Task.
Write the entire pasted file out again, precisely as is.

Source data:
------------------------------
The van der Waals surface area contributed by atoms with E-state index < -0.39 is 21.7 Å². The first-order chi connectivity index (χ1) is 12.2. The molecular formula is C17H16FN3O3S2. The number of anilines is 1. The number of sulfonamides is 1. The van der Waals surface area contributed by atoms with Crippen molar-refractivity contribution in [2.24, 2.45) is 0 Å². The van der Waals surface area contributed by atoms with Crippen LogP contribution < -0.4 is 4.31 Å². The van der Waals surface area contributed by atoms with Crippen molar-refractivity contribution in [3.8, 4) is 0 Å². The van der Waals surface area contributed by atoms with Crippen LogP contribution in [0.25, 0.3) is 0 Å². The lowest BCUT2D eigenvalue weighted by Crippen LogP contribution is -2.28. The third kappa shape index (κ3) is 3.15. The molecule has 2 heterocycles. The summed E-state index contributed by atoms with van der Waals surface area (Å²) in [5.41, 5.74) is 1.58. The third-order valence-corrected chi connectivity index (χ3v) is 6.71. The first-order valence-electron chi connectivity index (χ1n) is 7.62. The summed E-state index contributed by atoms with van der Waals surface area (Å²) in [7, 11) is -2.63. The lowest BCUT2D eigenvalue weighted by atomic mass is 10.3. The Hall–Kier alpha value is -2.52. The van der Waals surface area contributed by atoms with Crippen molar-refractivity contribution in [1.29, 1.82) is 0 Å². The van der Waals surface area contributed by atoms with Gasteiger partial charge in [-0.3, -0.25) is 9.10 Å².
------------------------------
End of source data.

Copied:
The van der Waals surface area contributed by atoms with E-state index < -0.39 is 21.7 Å². The first-order chi connectivity index (χ1) is 12.2. The molecular formula is C17H16FN3O3S2. The number of anilines is 1. The number of sulfonamides is 1. The van der Waals surface area contributed by atoms with Crippen molar-refractivity contribution in [2.24, 2.45) is 0 Å². The van der Waals surface area contributed by atoms with Crippen LogP contribution < -0.4 is 4.31 Å². The van der Waals surface area contributed by atoms with Crippen molar-refractivity contribution in [3.8, 4) is 0 Å². The van der Waals surface area contributed by atoms with Crippen LogP contribution in [0.25, 0.3) is 0 Å². The lowest BCUT2D eigenvalue weighted by Crippen LogP contribution is -2.28. The third kappa shape index (κ3) is 3.15. The molecule has 2 heterocycles. The summed E-state index contributed by atoms with van der Waals surface area (Å²) in [5.41, 5.74) is 1.58. The third-order valence-corrected chi connectivity index (χ3v) is 6.71. The first-order valence-electron chi connectivity index (χ1n) is 7.62. The summed E-state index contributed by atoms with van der Waals surface area (Å²) in [7, 11) is -2.63. The lowest BCUT2D eigenvalue weighted by atomic mass is 10.3. The Hall–Kier alpha value is -2.52. The van der Waals surface area contributed by atoms with Crippen molar-refractivity contribution in [1.29, 1.82) is 0 Å². The van der Waals surface area contributed by atoms with Gasteiger partial charge in [-0.3, -0.25) is 9.10 Å².